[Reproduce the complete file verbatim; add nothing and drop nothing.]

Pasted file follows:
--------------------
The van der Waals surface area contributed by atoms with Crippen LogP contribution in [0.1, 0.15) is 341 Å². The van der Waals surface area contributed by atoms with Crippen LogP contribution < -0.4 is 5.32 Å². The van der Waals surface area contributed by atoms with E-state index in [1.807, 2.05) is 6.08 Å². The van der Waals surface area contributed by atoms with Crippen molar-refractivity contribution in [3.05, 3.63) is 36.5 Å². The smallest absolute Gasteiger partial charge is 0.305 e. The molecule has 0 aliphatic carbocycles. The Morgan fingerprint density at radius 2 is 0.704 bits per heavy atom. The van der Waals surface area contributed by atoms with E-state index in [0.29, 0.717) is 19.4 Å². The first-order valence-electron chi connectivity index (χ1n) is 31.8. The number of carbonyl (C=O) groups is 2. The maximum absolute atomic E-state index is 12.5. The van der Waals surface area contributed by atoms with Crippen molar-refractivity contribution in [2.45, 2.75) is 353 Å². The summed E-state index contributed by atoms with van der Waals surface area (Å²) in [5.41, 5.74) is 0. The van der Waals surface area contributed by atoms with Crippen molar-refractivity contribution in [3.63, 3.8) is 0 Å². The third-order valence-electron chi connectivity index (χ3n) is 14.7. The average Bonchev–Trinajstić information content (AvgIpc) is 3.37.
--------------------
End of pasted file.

The van der Waals surface area contributed by atoms with Crippen LogP contribution in [0.1, 0.15) is 341 Å². The van der Waals surface area contributed by atoms with Crippen LogP contribution < -0.4 is 5.32 Å². The van der Waals surface area contributed by atoms with E-state index in [1.807, 2.05) is 6.08 Å². The van der Waals surface area contributed by atoms with Crippen molar-refractivity contribution in [3.05, 3.63) is 36.5 Å². The smallest absolute Gasteiger partial charge is 0.305 e. The molecule has 0 aliphatic carbocycles. The Morgan fingerprint density at radius 2 is 0.704 bits per heavy atom. The van der Waals surface area contributed by atoms with E-state index in [0.29, 0.717) is 19.4 Å². The first-order valence-electron chi connectivity index (χ1n) is 31.8. The number of carbonyl (C=O) groups is 2. The maximum absolute atomic E-state index is 12.5. The van der Waals surface area contributed by atoms with Crippen molar-refractivity contribution in [2.45, 2.75) is 353 Å². The summed E-state index contributed by atoms with van der Waals surface area (Å²) in [5.41, 5.74) is 0. The van der Waals surface area contributed by atoms with Crippen molar-refractivity contribution in [3.63, 3.8) is 0 Å². The third-order valence-electron chi connectivity index (χ3n) is 14.7. The average Bonchev–Trinajstić information content (AvgIpc) is 3.37.